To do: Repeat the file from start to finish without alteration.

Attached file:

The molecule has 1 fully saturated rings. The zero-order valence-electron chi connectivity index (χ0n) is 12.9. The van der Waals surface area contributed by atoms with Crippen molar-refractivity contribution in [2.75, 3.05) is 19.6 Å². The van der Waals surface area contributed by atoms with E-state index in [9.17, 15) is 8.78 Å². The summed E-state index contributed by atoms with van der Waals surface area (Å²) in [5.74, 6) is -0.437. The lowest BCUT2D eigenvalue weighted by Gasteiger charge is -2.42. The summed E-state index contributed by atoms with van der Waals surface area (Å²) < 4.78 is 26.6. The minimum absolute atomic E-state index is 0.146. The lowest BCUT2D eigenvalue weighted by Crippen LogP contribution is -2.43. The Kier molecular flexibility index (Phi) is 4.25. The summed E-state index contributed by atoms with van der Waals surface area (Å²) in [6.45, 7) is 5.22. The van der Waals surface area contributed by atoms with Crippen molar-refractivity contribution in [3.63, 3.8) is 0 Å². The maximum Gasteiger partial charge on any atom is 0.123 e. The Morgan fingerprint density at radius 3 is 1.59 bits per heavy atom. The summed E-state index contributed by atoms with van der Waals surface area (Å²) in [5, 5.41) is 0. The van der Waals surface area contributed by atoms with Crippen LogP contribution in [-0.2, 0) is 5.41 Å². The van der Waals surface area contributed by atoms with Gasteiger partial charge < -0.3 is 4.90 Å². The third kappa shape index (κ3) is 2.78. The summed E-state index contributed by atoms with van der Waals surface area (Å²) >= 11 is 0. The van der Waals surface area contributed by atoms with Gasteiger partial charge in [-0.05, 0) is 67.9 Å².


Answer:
The molecule has 1 fully saturated rings. The zero-order valence-electron chi connectivity index (χ0n) is 12.9. The van der Waals surface area contributed by atoms with Crippen molar-refractivity contribution in [2.75, 3.05) is 19.6 Å². The van der Waals surface area contributed by atoms with E-state index in [9.17, 15) is 8.78 Å². The summed E-state index contributed by atoms with van der Waals surface area (Å²) in [5.74, 6) is -0.437. The lowest BCUT2D eigenvalue weighted by Gasteiger charge is -2.42. The summed E-state index contributed by atoms with van der Waals surface area (Å²) < 4.78 is 26.6. The minimum absolute atomic E-state index is 0.146. The lowest BCUT2D eigenvalue weighted by Crippen LogP contribution is -2.43. The Kier molecular flexibility index (Phi) is 4.25. The summed E-state index contributed by atoms with van der Waals surface area (Å²) in [6.45, 7) is 5.22. The van der Waals surface area contributed by atoms with Crippen molar-refractivity contribution in [3.63, 3.8) is 0 Å². The maximum Gasteiger partial charge on any atom is 0.123 e. The Morgan fingerprint density at radius 3 is 1.59 bits per heavy atom. The summed E-state index contributed by atoms with van der Waals surface area (Å²) in [5, 5.41) is 0. The van der Waals surface area contributed by atoms with Crippen LogP contribution in [-0.2, 0) is 5.41 Å². The van der Waals surface area contributed by atoms with Gasteiger partial charge < -0.3 is 4.90 Å². The third kappa shape index (κ3) is 2.78. The summed E-state index contributed by atoms with van der Waals surface area (Å²) >= 11 is 0. The van der Waals surface area contributed by atoms with Gasteiger partial charge in [-0.05, 0) is 67.9 Å².